(2) Reduce omega-6 oils (polyunsaturates) such as corn, safflower, and cottonseed oils. Excess amounts have been implicated in cancer etiology.

(3) Decrease the intake of red meat and eliminate processed meats such as bacon, bologna, salami, sausages, and hot dogs. The nitrites and nitrates in these foods have been implicated as carcinogens.

(4) Drinking 8 to 10 glasses of water reduces the risk of colon cancer by 45%, bladder cancer by 50%, and can lower the risk of breast cancer.23

(5) Green tea and lycopene (in tomatoes) appear to help prevent cancer.           


Although cancers are debilitating, destructive, and often fatal, at least the individual is aware of his or her surroundings. This is not true with Alzheimer’s disease.
Prevalence: According to the CDC, more than 4 million Americans have Alzheimer’s disesase.24
Etiology: Although the  etiology is uncertain, certain predisposing factors exist: excess dietary fat and cholesterol; excessive total caloric intake and obesity; exposure to aluminum; certain viruses, especially Herpes simplex  virus 1; head trauma;24,25 and chronic stress. A recent study showed that people who constantly worry had more than double the risk of developing Alzheimer’s disease than nonworriers.26
Genetics is the only definite etiologic factor. Restricted blood flow in the brain could contribute to the series of events that lead to the tangles and clumps of protein in the brain that characterize Alzheimer’s disease. Memory loss and changes in thinking skills and personality are more likely to have occurred when tangles and clumps are accompanied by signs of stroke and narrowed, clogged blood vessels feeding the brain.26,27
Prevention: A new study has shown that doing 4 or more different exercises (eg, swimming, biking, walking, running) reduces the risk of Alzheimer’s disease.27 About 30 minutes of activity 5 to 6 days a week is sufficient.     
Other possible preventive methods are as follows:28,29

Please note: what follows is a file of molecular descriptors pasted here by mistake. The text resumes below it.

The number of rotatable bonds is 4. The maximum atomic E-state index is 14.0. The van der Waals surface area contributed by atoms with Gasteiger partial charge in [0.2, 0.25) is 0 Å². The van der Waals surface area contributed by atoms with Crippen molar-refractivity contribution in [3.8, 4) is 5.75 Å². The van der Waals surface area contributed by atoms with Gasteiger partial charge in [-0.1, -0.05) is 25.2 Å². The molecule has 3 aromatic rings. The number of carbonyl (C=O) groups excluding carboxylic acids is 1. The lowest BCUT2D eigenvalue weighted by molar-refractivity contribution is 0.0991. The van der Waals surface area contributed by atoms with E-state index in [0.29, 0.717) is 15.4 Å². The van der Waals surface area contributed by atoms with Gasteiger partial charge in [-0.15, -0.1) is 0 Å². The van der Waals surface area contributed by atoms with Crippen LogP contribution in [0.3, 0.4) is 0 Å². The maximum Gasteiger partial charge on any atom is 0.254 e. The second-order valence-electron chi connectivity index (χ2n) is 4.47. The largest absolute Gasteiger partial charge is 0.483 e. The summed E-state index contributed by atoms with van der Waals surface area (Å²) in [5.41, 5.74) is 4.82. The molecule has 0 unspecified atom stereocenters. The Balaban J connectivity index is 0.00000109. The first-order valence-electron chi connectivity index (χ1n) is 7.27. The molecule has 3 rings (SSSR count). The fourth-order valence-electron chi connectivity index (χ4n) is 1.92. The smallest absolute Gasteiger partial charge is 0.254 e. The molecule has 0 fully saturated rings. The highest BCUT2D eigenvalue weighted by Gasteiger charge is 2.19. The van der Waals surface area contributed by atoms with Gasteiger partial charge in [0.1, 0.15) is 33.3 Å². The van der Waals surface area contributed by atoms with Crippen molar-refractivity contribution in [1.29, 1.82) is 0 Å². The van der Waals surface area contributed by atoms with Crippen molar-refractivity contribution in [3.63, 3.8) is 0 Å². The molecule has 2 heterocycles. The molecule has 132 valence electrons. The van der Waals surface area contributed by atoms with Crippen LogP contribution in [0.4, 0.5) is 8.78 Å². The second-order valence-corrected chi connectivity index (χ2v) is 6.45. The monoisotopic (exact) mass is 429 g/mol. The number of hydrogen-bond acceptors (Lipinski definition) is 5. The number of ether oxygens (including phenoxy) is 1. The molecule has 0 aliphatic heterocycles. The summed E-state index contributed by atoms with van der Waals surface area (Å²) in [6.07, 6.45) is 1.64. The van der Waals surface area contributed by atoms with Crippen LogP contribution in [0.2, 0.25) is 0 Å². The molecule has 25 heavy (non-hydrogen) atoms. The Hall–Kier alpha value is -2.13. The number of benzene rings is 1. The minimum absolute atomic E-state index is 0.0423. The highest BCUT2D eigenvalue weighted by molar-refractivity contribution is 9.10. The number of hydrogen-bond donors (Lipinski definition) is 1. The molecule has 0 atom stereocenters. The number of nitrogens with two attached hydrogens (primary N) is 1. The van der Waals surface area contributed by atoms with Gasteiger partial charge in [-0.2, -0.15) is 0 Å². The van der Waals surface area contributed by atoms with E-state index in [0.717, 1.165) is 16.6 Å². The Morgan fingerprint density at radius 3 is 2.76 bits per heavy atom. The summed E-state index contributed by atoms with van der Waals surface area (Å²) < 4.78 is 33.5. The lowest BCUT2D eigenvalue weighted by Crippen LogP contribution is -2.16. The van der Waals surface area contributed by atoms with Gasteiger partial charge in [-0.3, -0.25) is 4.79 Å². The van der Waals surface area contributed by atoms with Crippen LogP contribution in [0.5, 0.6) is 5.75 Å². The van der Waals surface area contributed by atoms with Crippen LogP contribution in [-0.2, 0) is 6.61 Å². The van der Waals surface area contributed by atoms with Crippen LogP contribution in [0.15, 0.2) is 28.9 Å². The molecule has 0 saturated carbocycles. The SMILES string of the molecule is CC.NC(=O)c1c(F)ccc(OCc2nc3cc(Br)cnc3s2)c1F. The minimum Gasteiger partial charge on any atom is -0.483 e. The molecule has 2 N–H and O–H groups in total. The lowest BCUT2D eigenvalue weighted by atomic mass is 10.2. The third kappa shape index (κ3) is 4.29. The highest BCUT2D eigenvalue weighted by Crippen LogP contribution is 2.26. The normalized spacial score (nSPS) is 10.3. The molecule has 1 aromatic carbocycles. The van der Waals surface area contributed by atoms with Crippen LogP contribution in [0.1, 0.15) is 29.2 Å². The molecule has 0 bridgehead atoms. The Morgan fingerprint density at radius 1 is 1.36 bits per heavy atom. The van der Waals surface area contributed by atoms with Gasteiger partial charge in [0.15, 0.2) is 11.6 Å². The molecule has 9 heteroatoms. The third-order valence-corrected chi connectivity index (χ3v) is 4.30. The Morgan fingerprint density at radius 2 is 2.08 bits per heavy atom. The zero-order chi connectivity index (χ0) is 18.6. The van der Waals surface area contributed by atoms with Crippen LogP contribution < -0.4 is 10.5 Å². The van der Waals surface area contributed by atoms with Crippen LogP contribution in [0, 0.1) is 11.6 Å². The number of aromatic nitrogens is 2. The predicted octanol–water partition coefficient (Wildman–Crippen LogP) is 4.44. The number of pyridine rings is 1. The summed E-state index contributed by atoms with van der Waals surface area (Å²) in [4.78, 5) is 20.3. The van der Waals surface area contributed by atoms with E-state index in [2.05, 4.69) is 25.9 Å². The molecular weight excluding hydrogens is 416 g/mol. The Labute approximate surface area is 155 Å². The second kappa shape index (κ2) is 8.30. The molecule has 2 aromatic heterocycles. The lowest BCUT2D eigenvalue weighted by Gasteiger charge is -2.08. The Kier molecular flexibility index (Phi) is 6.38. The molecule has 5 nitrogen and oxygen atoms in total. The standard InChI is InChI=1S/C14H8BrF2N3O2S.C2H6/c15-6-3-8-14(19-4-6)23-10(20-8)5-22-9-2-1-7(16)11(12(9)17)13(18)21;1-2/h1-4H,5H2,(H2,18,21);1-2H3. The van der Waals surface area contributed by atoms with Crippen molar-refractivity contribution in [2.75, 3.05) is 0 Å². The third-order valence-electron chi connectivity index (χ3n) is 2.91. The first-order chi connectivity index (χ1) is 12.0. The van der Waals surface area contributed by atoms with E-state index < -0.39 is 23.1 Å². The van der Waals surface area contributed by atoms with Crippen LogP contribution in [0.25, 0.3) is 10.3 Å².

(1) Perform bodybuilding exercises.

(2) Use relaxation techniques such as deep breathing, yoga, and meditation.

(3) Use other methods to counteract stress (eg, aerobic exercise, have friends, take vacations, have hobbies).

(4) Do mental exercises such as crossword puzzles, flash cards, and chess.

(5) Take stimulating classes and have a stimulating job.

(6) Improve organizational skills.

(7) Have a balanced diet. This includes fruits and vegetables; white meat chicken and turkey; and omega-3-containing fish such as wild salmon.


Considering these chronic diseases, the recent report from WHO30 is frightening and hopefully will awaken the readers of this article. The report stated that ailments such as heart disease, cancer, and diabetes would kill nearly 400 million people over the next 10 years. Lee Jong-Woo, the director-general of WHO, drew attention to the increasing threat from diseases that in part can be prevented by healthier diets and giving up smoking. Until recently, these chronic diseases were overshadowed by infectious diseases such as HIV/AIDS, even though these chronic diseases cause far more deaths.  Chronic or noncommunicable diseases account for 3 out of 5 deaths worldwide, the WHO report stated. As has already been discussed, the report emphasized that exercise and better diets (more fruits and vegetables and less saturated fats, sugar, and salt) can help prevent 80% of premature cases of heart disease, strokes, and diabetes, and at least 60% of all cancers.


A recent study found that only 3% of a large sampling of Americans practice a healthy lifestyle (not smoking, being normal weight, eating 5 or more servings of fruits and vegetables daily, and engaging in at least 30 minutes of physical activity 5 times a week or more).31 However, it is never too late to begin a positive lifestyle program.

(1) Stop smoking (for smokers). This is essential.

(2) A healthy diet is easy to implement, and healthy food can taste good.

(3) A variety of exercises can be done in your own office; elaborate equipment is not needed. A recent study, which is the first one to determine if exercise helps people live longer, has shown that people who exercise regularly, which means getting a good workout almost every day, can add about 4 years to their life spans.32 (A good diet, not smoking, and controlling stress can add several additional years.) The study was substantial, as it followed 5,000 middle-aged and elderly Americans for more than 40 years. 

(4) Learn to relax; meditation is easy to learn and very effective.
Start today to change (unless you are already following a healthy lifestyle). Improved health and a long life are the rewards.


1. American Cancer Society. Cancer Facts and Figures 2005. Atlanta, Ga: American Cancer Society; 2005. Available at: Accessed April 28, 2006.

2. World Health Organization. Preventing chronic diseases: a vital investment. Available at: Accessed May 16, 2006.

3. Hitti M. Getting older without adding extra weight. WebMD Medical News. Available at: Accessed May 20, 2006.